Saturday, November 25, 2006

Why Marriage?

There have been a few responses to yesterday's post on marriage in a post-Lawrence world. The point of the post wasn't to debate the virtues and vices of marriage versus homosexual marriage, but to show that there are a variety of issues revolving around changing the definition of marriage that should be discussed and debated in the press. Unfortunately, given the political leanings of the press, we're unlikely to get anything that remotely resembles such a discussion.

Poster Jesurgislac pointed to this discussion at Pandagon, which is more about polygamy than same sex marriage. I actually agree with Amanda about polygamy as an abusive relationship with a lot of inequality of benefits and responsibilities. Those inequalities wouldn't be solved by making polygamy legal, and legalizing multiple-marriage would really twist family law in a knot trying to determine rights and responsibilities for all partners.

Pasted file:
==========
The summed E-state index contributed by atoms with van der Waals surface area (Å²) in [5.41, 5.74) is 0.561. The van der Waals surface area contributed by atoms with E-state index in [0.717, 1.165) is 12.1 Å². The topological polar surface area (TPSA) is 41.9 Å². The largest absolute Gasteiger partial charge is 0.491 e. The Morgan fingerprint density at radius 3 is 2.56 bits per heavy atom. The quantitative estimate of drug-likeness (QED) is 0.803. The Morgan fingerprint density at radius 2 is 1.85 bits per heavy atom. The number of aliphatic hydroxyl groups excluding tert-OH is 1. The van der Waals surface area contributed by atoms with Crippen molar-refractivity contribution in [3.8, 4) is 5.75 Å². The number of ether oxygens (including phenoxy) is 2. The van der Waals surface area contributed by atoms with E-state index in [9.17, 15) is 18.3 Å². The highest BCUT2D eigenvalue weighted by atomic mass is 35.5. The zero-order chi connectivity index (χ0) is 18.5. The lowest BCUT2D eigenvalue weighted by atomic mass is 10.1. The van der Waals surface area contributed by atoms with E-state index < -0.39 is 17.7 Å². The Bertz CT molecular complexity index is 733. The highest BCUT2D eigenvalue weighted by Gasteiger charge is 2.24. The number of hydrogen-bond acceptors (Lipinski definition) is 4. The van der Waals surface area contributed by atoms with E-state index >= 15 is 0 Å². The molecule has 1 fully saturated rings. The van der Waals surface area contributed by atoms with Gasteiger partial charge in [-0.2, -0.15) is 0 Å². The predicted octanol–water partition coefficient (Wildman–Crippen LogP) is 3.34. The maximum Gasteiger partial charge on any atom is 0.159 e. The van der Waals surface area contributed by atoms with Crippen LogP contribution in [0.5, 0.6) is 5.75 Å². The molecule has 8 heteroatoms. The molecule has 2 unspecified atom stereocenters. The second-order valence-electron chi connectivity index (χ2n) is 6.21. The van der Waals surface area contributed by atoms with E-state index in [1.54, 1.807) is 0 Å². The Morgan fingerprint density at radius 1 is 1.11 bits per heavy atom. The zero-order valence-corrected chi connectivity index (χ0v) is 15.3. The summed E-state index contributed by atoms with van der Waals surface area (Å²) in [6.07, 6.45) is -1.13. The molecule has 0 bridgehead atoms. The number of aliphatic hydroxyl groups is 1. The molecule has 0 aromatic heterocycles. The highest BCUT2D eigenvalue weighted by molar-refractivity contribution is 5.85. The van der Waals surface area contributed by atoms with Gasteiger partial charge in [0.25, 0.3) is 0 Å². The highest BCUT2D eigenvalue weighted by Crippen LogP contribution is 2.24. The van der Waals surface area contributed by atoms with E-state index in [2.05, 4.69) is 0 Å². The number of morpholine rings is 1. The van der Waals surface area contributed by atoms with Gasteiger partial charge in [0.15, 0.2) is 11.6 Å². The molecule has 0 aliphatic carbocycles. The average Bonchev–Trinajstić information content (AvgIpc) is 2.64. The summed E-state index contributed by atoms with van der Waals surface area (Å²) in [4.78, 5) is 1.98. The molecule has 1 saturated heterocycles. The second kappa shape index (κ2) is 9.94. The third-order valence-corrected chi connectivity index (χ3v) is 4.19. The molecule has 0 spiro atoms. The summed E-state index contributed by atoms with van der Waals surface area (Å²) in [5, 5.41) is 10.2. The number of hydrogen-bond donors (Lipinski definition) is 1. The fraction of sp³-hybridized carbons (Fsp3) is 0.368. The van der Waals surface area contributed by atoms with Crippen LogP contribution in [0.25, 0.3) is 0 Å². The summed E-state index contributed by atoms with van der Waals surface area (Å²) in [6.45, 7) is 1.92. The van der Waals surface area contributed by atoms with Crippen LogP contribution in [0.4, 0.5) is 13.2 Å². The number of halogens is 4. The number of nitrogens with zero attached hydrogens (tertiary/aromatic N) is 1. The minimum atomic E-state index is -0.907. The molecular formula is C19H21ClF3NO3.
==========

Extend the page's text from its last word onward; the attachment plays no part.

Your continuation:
Of course, I disagree with her about same sex marriage (that would be a given, right?). I disagree mainly because I'm one of those people who doesn't buy the "marriage is about two people loving each other" argument. In a modern era where most people seem to be maily concerned with their own happiness and instant gratification, I can see why people would think marriage is just another flavor of ice cream.

But personal happiness isn't the reason the state sanctions marriage. Children are the reason we have legal marriage in the first place. After all, anybody can and (according to some) should have sex whenever they want. Marriage is about providing the best environment for having and raising children who will become stable, productive members of society.

Maggie Gallagher had an article in 2003 (before the Massachusetts high court found a gay marriage right in their constitution) discussing what marriage is for and why heterosexual marriage is important. Children, naturally, is the overarching reason.